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         In Search of Excellence, In Defence of Freedom of the Press The year was 1965. It was a period of political turbulence in Kerala. The press was as much a participant in the political developments as politicians were. The first generation of journalists of the united Kerala was making its presence felt in Thiruvananthapuram, the state capital. Some of them had by then made their reputation at national and international levels.

          The idea for a Press Club was first conceived at a get-together at RM Manackalath’s (Correspondent of Mathrubhumi) Wheat House retiring room at Pulimood near the State Secretariat. That was the first meeting of the ‘Press Club, Trivandrum’.

          A dozen of them: K Balakrishnan (Kaumudi), KC Sebastian (Deepika), KC John (The Times of India), R Sampath (The Hindu), PR John (Malayala Manorama), PC Sukumaran Nair (Kerala Kaumudi), RM Manackalath (Mathrubhumi), CRN Pisharody (Janayugam), KR Ravi (Kalabhooshanam), Tharayil Chellappan Pillai (Malayala Rajyam), ‘Minerva’ Krishnan Kutty, whose studio on the MG Road was the “watering hole” and another meeting place, and KNB Rajan.

          They were soon joined by others like M Sivaraman, who had just then returned to Kerala after an illustrious career with Reuters and MS Mony (Kerala Kaumudi).

          Things moved swiftly afterwards. Kerala was under President’s Rule at that time. The group approached Governor Bhagvan Sahay with the request for a piece of land and building for the Club. The building they identified, right opposite the Central Stadium, was then the official residence of the Sergeant at the Secretariat. The Governor ordered the release of the building to the Club for a minimal rent. Then two prominent members of Trivandrum citizenry, Sreenivasa Karayalar and P Ramaswamy Pillai, came to the aid of founding fathers.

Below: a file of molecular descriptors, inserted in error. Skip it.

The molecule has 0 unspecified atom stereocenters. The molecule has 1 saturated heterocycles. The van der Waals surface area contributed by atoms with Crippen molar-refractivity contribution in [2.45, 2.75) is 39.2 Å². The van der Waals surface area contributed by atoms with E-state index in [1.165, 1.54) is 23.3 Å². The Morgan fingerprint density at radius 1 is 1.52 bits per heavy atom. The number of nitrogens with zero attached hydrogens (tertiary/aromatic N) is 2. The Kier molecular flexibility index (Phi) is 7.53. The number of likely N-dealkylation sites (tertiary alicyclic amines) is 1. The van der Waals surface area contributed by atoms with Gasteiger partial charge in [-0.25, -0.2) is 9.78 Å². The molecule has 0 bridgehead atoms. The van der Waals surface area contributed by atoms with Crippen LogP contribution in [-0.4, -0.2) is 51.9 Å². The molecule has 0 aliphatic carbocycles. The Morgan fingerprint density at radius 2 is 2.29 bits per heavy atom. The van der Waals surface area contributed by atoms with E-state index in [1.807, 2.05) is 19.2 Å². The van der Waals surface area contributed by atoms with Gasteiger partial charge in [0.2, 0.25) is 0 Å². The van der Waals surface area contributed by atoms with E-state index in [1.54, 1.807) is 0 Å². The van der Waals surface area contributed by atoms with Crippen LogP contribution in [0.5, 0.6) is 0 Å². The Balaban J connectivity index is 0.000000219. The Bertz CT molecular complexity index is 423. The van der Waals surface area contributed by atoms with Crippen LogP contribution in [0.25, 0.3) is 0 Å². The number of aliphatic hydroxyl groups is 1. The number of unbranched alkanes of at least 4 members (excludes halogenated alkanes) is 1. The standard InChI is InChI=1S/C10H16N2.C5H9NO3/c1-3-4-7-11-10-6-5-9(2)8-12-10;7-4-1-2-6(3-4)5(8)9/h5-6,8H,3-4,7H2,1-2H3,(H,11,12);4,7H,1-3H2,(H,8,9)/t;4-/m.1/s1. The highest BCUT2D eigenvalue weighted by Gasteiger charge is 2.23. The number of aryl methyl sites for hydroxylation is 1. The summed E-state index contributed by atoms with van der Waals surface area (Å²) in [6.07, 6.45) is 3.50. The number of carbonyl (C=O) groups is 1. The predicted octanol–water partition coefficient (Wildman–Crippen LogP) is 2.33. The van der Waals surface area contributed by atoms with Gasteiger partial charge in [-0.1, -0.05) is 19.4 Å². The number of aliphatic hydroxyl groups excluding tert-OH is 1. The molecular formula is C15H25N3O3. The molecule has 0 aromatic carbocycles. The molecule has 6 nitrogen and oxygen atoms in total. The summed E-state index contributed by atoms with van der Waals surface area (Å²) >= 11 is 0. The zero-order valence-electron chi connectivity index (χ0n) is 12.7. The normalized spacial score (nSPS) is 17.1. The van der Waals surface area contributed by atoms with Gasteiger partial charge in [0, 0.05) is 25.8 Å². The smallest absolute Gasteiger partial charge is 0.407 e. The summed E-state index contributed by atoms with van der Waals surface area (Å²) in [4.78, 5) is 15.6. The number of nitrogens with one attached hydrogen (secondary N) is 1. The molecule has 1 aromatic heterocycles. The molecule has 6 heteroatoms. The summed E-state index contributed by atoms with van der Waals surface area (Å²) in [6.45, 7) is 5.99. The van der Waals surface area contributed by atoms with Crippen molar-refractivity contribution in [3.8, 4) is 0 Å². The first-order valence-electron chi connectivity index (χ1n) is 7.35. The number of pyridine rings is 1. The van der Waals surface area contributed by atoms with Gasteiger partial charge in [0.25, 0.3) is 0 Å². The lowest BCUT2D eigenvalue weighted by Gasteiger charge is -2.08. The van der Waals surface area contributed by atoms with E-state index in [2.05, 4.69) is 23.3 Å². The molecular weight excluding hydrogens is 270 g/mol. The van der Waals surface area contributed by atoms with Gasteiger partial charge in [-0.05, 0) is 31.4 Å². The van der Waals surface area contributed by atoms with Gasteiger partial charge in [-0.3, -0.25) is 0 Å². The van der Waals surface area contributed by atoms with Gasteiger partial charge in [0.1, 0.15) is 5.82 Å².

Bhagvan Sahay inaugurated the activities of the Club, attending the first ‘Meet-the-Press’ programme in the small building on February 8, 1967. Soon, the Club became the hub of media activities in Thiruvananthapuram.

          Initially the membership fee was fixed at Rs 5. A constitution was adopted and the first executive committee elected PR John as president, PC Sukumaran Nair secretary and KC Sebastian the treasurer. Within a week, the membership swelled to 20.

          Very soon, the founders succeeded in getting five cents of land adjacent to the building allotted to the Club. EMS Namboothiripad, who became the Chief Minister for the second time in 1967, laid the foundation stone of the Press Club Building on April 17, 1968. A bank loan of Rs 35,000 was sanctioned on condition that the executive committee members should stand guarantee for the loan. That triggered a crisis.

           The person who bailed out the Club was MS Mony, who subsequently took over the reins as the Chief Editor of Kerala Kaumudi. He offered to stand guarantee for the loan along with the other committee members. The three-storied building was inaugurated on May 19, 1969 by Prime Minister Indira Gandhi.

           Soon it started spreading its wings. The Institute of Journalism, the first journalism institute in India to be run by professional journalists, started functioning in 1968. The founder-director of the Institute was the legendary Reuters Correspondent M Sivaram whose vision and foresight soon made it a premier journalism training centre in India.